I've read some great short fiction over the past few days, alternating between Shirley Jackson and Jean Thompson.
Jean Thompson's quite a surprise. In the two stories I've read so far from her collection Throw Like a Girl, Thompson uses an omniscient narrator who clings very closely to one character's point of view, setting the reader deep inside their consciousnesses. Both characters, female, are trapped, one by her age (she's 12), the other by her passivity in the company of her boyfriend. Such accurate portraits, and such interesting--though not unexpected--turns the stories take. I have to read more to get a broader sense of her.
I first heard about Thompson when Alan Cheuse reviewed her latest book on NPR. He talked about her as if "Of course you know who she is." No, I didn't. Thank you, NPR!
The Jackson stories are mostly those I've read before. I don't think I've ever read so many at once, however, and doing so lets me see what's constant about her stories: a preoccupation with social discomfort. Often, people can't speak up or simply don't know how to respond; rather than epiphanic moments, characters face moments of existential dread--though they don't recognize then as such.
This makes me think I've been missing one of the key elements in "The Lottery" when I teach it: What does Bessie Hutchinson's reaction to getting the black dot tell us about her as a person? The way the story shifts from the quotidian to the ultimate is actually a distraction from this character whose behavior is built on the expectation that life will continue to proceed in a certain way. Her horror is not about her imminent death--at least, not in terms of Jackson's larger social preoccupations. Rather, her horror is that events have unfolded in a new way, which forces her not to question the lottery itself but the physical and social mechanics of the day's ceremony.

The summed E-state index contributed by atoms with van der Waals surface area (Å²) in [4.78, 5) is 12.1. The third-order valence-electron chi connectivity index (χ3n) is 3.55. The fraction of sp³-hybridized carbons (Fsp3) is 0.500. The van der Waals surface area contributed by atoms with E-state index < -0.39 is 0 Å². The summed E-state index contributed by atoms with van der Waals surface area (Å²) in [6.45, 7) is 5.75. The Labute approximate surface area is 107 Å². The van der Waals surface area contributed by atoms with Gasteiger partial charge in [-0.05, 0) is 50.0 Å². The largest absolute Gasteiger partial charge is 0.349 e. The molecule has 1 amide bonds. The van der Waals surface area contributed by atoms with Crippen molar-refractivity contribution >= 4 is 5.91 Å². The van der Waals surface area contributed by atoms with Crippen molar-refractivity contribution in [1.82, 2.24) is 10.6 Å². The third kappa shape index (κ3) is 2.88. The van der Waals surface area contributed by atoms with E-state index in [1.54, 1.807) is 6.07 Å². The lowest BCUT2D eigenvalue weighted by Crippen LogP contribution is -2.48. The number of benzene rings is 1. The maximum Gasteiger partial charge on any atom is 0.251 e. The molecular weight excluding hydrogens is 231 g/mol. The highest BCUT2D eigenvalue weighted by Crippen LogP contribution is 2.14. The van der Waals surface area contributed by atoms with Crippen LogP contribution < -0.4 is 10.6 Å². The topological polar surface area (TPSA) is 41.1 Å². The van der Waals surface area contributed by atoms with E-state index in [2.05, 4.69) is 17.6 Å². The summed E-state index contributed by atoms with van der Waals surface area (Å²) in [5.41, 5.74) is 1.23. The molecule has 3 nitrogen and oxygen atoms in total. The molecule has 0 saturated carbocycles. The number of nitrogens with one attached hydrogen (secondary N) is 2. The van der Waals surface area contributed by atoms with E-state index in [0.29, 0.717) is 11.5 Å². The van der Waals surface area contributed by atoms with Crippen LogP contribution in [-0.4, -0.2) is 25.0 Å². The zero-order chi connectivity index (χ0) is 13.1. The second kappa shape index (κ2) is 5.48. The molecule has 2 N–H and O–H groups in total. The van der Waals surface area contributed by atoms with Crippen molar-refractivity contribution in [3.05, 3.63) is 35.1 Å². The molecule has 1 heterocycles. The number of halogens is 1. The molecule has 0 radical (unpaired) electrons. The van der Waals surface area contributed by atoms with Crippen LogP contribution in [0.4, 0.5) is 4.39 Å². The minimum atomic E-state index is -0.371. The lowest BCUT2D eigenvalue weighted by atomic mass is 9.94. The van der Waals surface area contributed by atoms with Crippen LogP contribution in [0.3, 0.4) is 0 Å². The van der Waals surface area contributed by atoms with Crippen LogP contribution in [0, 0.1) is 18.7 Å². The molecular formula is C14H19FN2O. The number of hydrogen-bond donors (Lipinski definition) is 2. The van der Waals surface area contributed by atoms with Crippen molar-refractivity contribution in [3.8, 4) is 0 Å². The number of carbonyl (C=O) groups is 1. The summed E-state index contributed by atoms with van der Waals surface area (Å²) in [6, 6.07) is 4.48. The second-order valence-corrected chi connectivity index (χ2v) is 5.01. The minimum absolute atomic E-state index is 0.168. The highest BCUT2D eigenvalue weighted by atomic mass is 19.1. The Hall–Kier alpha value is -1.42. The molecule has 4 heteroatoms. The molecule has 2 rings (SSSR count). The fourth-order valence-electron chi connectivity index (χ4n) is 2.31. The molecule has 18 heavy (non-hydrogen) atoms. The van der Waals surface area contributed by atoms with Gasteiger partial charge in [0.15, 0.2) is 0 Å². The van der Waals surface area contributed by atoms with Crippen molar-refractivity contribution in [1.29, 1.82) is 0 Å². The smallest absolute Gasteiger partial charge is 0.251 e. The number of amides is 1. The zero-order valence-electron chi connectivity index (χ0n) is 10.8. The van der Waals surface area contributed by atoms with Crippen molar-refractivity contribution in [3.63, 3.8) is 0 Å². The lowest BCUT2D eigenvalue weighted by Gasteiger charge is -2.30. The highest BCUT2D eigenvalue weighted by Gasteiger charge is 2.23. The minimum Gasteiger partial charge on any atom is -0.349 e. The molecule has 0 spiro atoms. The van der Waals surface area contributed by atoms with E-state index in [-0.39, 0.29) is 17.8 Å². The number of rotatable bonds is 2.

I flipped through Nebula Awards Showcase 2005 (I got it from the library to copy Karen Joy Fowler's outstanding "What I Didn't See" for a colleague), but couldn't find anything of interest. The introduction to Harlan Ellison's story sucked most of the potential joy from it; nevertheless, I plowed ahead, but found that the writing itself, trying so hard to be, in his own word, "antic," drained away the rest of the story's potential.